A Progressive Lens ?

Discussion in 'Optometry Archives' started by Father Times, Nov 21, 2004.

  1. Father Times

    Father Times Guest

    Good Day All,

    Which progressive lens would provide me the best vision?

    I am looking at Zeiss and Rodenstock lens and frames but I am open to other

    I would like a wide field of view (peripheral vision) if possible.

    My prescription is:

    O.D. +0.50 -0.75 X 090
    O.S. +0.50 -1.00 X 094
    Add +1.50

    I work at a computer.
    I also do hands on repairs of controllers and sensors, sometimes in dimly
    lit areas.
    I also bicycle long distances and need help seeing in the distance or doing
    quick repairs.

    Lately I have had to pick up reading glasses and I have also noticed that my
    intermediate and distant viewing are also blurring.

    Other than that, I have not worn glasses the last three or four years.

    Kind Regards and Thanks in Advance,

    Father Times

    PS: I once bought a pair of glasses that just corrected my stigmatism and
    allowed me to read distant street signs.
    Father Times, Nov 21, 2004
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  2. Father Times

    Father Times Guest

    Good Day,

    Would the optics be better for my prescription in a mid-index such as
    Rodenstocks or Solamax?

    Any brand preferences or advantges in mid index lens?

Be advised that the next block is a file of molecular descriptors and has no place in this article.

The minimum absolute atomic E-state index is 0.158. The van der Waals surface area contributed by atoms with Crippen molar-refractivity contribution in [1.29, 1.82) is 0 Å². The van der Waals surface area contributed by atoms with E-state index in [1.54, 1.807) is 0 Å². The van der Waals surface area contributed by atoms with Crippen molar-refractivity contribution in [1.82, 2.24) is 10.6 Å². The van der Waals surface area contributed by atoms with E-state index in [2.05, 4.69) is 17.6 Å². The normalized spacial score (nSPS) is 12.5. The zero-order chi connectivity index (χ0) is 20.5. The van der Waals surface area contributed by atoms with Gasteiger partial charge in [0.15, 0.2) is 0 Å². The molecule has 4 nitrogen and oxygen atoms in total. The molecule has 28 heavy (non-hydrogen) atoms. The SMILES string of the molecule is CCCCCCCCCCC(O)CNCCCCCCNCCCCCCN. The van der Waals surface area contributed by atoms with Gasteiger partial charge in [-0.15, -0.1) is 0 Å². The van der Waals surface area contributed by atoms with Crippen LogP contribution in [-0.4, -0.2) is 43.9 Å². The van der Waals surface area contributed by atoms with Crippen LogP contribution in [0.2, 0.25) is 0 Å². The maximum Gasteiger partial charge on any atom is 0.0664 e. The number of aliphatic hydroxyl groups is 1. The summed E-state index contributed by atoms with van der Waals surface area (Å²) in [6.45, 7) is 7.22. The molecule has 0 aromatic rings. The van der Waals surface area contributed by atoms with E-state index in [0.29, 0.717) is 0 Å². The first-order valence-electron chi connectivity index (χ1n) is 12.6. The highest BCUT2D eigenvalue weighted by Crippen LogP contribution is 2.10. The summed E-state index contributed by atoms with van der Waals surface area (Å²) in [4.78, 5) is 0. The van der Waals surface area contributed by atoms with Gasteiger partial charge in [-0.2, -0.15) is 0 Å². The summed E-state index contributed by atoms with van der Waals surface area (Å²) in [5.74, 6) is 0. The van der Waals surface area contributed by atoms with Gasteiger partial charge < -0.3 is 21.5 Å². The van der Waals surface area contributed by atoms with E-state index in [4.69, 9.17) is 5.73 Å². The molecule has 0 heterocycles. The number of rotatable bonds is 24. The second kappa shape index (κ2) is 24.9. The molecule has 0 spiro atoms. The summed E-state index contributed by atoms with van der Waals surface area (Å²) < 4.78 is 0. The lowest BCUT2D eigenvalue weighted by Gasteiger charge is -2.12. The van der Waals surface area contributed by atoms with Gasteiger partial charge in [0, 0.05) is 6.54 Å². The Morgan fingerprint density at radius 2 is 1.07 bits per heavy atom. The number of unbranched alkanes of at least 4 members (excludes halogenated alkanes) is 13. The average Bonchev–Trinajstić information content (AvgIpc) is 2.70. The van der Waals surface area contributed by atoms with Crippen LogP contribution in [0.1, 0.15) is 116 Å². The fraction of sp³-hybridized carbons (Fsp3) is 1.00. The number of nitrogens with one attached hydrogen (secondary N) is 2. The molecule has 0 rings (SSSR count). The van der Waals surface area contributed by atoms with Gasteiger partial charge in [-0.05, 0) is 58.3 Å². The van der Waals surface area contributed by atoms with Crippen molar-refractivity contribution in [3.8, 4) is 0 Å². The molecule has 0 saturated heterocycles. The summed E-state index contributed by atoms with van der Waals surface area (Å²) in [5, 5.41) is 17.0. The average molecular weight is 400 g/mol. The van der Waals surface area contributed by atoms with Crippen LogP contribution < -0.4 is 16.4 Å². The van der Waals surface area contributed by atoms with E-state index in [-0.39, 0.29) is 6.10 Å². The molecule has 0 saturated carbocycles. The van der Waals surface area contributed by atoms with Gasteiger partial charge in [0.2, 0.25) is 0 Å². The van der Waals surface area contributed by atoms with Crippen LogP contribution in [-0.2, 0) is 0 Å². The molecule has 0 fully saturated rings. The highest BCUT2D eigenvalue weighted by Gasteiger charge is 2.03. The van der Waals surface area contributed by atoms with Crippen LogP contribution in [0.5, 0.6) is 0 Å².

O.D. +0.50 -0.75 X 090
    O.S. +0.50 -1.00 X 094
    Add +1.50

    Kind Regards

    Father Times
    Father Times, Nov 21, 2004
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  3. Father Times

    Dr Judy Guest

    Your prescription is minimal and there is little advantage to a mid index

    If you work on a computer and have little need for good distance vision
    while on the computer, you will have the largest field of view with the
    least distortion with single vision reading glasses instead of progressives.
    Even if you need some distance viewing, if you had them made as half eyes
    you could peek over them for distance (your distance prescription is minimal
    and naked eye viewing should be adequate) and push them further up your nose
    while on the computer.

    For biking, get distance glasses that double as sunglasses either with a
    clip on or with self darkening lenses. Carry your half eye readers for

    If you do very tiny near work at close range, you may need a pair of
    drugstore +2.50 for that.

    Dr Judy
    Dr Judy, Nov 22, 2004
  4. Father Times

    Mark A Guest

    Good Day,"Mid-Index" is too vague. Some people may consider a mid-index to be either
    1.54 or 1.60 due to the fact that the use of 1.66 and higher lens index